Here’s Jan, pictured blinded by the sun and writing to you for the first time! (And nervous!) Thank you for subscribing, dear person! 🙃
I met a lot of people in the last few days: publishers, partners, potential project, partners, friends who help us, etc. And I wrote a lot of e-mails and project ideas — more than I would think I even could write in just a few days.
After our first team session on September 23rd, everything sped up: the possibility of sharing stuff with each other made everything much more meaningful. We want to build an open platform, so we’d like to be open, too — sharing interesting bits, events, experience… and very soon, next-books!
So, here are three exciting bits from the past two weeks!
1. Stavanger declaration
My wife had told me there’s a conference about digital reading: Reading in a Digital Environment 2019 (Regensburg, DE on November 8), so I checked it out… and last Monday morning, the bus, airbnb, and fee were all paid. I even submitted a poster 🙂
The exciting part was project E-READ that focused on “the impact of digitization on reading practices”. I discovered it via the keynote speaker Anne Mangen.
As a closing statement, they published the Stavanger declaration.
“Research shows that paper remains the preferred reading medium for longer single texts, especially when reading for deeper comprehension and retention, and that paper best supports long-form reading of informational texts. (…) In addition, as screen use continues to grow, it will be one of the urgent challenges to discover ways in which to facilitate deep reading of long-form texts in a screen environment.” (from introduction)
One finding caught my eye, regarding next-book:
“Benefits for comprehension and motivation have been demonstrated where the digital reading environment was carefully designed with the reader in mind.”
So, let’s carefully design with the reader in mind! Check out the whole document, it’s interesting and VERY short. I’ll try to check out what were the digital materials performing bad and well.
2. Tabook and bibliodiversity
Last weekend, we spent two great days at a small-publisher’s festival Tabook (in Czech town Tábor). LOTS OF B.E.A.U.T.I.F.U.L. BOOKS THERE, yes. We were very brave and bought only about 5 books.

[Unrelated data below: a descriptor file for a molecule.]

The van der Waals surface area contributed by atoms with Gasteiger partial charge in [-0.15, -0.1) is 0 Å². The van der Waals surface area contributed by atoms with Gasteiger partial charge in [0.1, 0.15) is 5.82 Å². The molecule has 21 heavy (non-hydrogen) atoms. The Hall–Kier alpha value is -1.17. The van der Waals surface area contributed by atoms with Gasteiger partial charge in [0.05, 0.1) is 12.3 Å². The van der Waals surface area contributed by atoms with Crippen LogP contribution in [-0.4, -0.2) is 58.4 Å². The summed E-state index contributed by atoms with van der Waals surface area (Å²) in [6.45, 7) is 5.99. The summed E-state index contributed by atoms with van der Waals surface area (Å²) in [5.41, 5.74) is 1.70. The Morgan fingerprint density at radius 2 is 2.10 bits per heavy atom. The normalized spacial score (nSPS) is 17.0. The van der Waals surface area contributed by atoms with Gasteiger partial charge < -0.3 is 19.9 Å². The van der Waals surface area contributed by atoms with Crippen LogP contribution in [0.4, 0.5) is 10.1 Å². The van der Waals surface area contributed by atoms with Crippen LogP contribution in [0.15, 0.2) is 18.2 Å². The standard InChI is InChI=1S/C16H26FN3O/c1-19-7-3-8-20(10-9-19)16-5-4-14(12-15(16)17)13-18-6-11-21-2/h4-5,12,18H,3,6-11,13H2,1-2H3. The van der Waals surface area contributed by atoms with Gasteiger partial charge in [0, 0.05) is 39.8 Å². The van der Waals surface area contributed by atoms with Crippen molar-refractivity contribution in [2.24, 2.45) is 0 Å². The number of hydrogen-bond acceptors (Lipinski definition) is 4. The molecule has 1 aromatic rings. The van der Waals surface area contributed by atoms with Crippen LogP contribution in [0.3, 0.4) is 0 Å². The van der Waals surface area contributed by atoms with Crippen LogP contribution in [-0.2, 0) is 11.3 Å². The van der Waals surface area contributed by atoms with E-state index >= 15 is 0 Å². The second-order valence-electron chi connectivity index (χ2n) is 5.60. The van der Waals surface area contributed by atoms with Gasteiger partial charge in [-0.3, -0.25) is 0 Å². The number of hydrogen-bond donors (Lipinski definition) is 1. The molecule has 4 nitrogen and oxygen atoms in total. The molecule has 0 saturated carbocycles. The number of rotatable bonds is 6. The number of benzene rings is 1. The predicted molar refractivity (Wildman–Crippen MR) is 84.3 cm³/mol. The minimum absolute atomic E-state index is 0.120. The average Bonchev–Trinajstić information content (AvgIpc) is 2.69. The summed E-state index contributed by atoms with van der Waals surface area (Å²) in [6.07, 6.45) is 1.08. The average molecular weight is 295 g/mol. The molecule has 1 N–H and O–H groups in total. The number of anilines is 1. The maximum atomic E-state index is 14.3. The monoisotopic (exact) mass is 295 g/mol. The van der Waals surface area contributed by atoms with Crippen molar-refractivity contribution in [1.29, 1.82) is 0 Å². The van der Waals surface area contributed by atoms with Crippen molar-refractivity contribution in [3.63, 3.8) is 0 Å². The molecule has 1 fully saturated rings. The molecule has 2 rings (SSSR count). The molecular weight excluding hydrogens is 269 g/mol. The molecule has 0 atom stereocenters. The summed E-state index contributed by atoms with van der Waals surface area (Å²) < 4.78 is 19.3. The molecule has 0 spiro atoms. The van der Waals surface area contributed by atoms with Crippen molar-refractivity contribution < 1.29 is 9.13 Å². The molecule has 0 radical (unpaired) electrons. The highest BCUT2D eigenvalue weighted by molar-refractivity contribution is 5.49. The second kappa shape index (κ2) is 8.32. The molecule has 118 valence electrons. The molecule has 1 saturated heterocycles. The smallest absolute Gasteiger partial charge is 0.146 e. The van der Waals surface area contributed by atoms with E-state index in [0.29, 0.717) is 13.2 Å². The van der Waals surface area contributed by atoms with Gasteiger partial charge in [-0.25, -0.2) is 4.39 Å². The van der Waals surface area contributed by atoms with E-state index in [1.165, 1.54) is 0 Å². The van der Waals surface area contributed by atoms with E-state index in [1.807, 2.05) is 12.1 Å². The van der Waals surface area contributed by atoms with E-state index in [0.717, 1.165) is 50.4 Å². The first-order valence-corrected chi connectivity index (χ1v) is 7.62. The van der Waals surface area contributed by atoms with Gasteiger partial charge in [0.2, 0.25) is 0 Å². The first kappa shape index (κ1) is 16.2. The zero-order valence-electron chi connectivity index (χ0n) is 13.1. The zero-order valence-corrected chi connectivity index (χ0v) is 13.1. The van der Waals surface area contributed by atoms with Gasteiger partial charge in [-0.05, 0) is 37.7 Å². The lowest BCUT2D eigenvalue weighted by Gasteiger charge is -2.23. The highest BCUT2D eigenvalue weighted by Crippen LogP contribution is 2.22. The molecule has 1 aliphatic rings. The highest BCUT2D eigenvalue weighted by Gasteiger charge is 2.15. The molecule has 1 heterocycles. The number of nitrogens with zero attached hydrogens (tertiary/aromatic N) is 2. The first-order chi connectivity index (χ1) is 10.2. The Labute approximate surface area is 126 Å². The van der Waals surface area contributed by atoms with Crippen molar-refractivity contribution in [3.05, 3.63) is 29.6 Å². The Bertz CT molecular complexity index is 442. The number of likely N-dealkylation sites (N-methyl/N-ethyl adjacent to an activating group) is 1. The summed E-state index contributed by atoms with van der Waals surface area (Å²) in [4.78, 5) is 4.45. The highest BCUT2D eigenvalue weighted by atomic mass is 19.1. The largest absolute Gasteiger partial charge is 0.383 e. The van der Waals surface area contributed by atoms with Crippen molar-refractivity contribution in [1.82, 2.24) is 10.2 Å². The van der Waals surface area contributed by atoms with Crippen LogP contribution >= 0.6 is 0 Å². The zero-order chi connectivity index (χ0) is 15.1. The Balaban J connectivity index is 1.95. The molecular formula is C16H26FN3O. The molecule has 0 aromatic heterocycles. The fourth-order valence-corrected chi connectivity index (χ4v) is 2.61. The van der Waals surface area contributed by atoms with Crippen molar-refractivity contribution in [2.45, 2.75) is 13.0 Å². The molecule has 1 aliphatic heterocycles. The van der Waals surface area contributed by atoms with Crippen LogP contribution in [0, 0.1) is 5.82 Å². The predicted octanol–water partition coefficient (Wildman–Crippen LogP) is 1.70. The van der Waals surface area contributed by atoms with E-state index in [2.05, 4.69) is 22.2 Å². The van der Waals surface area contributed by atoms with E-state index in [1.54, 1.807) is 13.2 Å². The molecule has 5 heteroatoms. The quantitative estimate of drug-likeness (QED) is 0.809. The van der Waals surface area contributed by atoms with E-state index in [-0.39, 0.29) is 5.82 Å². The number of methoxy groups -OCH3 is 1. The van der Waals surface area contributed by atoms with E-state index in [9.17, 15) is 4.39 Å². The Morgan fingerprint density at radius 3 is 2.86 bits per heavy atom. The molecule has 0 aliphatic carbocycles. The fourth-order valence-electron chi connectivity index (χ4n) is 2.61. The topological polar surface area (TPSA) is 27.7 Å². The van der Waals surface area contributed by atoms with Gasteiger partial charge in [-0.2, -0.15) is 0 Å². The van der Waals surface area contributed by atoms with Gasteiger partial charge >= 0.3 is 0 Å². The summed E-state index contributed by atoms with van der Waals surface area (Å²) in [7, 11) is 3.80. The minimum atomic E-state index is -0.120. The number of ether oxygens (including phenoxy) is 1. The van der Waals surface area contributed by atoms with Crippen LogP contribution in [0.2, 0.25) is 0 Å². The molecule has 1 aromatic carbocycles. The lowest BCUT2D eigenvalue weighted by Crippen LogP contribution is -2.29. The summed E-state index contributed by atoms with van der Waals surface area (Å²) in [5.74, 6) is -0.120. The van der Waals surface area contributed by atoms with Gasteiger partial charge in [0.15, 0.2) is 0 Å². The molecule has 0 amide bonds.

One of them was Bibliodiversity: A Manifesto for Independent Publishing by Susan Hawthorne. I liked the opinionated style, even when sometimes disagreeing with the content. She mentions a lot of topics — feminism, ecology or systems thinking. The last chapter is literally the few main lessons from Thinking in Systems by Donella Meadows (that’s one life-changing book). Also, the Czech edition of Bibliodiversity by wo-men is gorgeous!
I want to get deeper into the independent publishing mindset, so If you have any books to recommend, please do.
3. A blank canvas (not anymore!)
Today, we had a great team session: we tried to map out our strategy, how to find potential partners/customers, and what do we actually provide. Our goal is to become sustainable by April 2020.
It’s kinda hard to merge research, documentation, and partnership making… but today, it seemed possible. Below is our lean canvas on a flipchart and in digital.
We spent a lot of time today discussing a potential new grants project, but the outline is very blurry now, so I’ll leave it for the next time.
Team & thanks & see you!
I’ll be adding the team to our website tomorrow, but you can read it here first: it’s Josef Kocurek, Jan Martinek (me), Matěj Málek, and Lukáš Porsche. And we hope that soon enough we’ll be a little bit more diverse than this
And I hope there aren’t too many typos above. It will always be our first newsletter! Stay tuned, we’ll be back in two weeks. And if there’s anything you’d like to know — get in touch!
Many thanks for support and collaboration along the road go to Ivana Lukeš Rybanská, Jan “Vlki” Vlček and friends from Nová Beseda, University of Palacký in Olomouc, Mladý pes and all of you, dear subscribers.